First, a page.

Considerations in making (and acting on) senior living decisions
It makes so much sense, and sounds like a great deal to you (the son, daughter, or other family member of an elder), this senior living lifestyle that’s been described to you — one in which a variety of meal options are available, weekly housekeeping is done, one’s laundry is taken care of, complete with folding, hanging and putting away. It appears to be the perfect solution for your increasingly frail mom, dad or relative whom everyone in the family is worrying about.
And indeed, it is, except that mom, dad or the relative doesn’t want to do it (for the sake of brevity, we’ll now refer to our potential assisted living resident as “mom”). After discussing your concern with other family members about mom’s declining abilities, and learning that there is no one in the family who has the time to properly care for her, you embark on the assisted living learning curve.
Internet research is usually first. As with every subject on the planet, there is a plethora of information about care and housing options. As with most subjects, internet sites often have a selling agenda that is sometimes hard to discern. Some relatively unbiased sites to visit are:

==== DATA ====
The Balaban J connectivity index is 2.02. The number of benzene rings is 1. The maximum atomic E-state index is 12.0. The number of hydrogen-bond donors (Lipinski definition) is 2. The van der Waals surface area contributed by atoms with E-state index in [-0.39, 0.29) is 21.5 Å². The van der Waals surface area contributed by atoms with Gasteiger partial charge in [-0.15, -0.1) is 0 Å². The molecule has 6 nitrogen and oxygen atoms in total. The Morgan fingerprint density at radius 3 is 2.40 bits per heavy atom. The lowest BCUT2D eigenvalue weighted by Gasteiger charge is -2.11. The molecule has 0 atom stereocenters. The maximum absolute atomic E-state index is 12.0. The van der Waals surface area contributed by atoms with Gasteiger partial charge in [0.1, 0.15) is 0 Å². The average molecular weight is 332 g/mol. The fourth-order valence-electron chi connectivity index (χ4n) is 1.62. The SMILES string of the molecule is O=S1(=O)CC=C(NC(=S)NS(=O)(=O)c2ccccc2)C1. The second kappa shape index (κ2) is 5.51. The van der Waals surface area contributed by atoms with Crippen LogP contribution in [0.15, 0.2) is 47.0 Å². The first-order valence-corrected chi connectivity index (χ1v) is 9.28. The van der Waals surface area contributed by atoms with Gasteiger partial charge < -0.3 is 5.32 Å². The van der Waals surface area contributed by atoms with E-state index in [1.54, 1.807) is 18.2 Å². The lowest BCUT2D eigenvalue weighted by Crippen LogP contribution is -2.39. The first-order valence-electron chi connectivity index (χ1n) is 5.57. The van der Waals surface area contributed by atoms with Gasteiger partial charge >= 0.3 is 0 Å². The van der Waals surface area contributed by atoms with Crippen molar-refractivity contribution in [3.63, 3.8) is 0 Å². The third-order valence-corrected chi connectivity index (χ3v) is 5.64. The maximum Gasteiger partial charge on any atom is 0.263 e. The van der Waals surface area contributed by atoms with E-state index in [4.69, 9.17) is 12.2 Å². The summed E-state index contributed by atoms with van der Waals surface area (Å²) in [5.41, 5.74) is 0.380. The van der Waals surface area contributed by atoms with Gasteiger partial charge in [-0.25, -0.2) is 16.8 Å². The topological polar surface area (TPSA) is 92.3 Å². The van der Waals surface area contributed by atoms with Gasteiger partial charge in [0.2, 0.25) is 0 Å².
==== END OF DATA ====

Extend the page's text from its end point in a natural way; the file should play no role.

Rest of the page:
Additionally, the State of Nevada posts the results of all the annual survey inspections of and more information about licensed Residential Facilities for Groups (our state’s specific nomenclature for licensed senior living/assisted living properties) at: http://health.nv.gov/HCQC_HealthFacilities_ResidentialFacilities.htm. Senior housing referral agencies exist, and can be a good resource for information, however as a result of recent legislation, the payment of referral fees is now illegal in the state of Nevada. In other words, senior housing providers cannot pay referral agencies to refer potential clients to them, which voids out the entire state of Nevada as a market for these agencies.
You’ve done your due diligence, the site visits come next. Upon arriving, you’ll usually be directed to the sales director. A few tips regarding this interaction: He or she should gather information about your specific circumstance before taking you on a tour. If you head out on a tour immediately, beware – that’s a sign that the culture of the property might be focused more on the physical amenities than the people. It is vital that the sales director take the time to understand your individual situation, to ensure that the property is a good fit and that mom will have the best potential to thrive.
Having a spontaneous meal while you’re there is a smart move. Don’t make an advance meal reservation, which gives the property staff time to make it as perfect as they can. Ask to sit with some residents. Feeling more adventurous? Circulate in the dining room, chat with as many residents as you can to gain their perspectives on life at the property.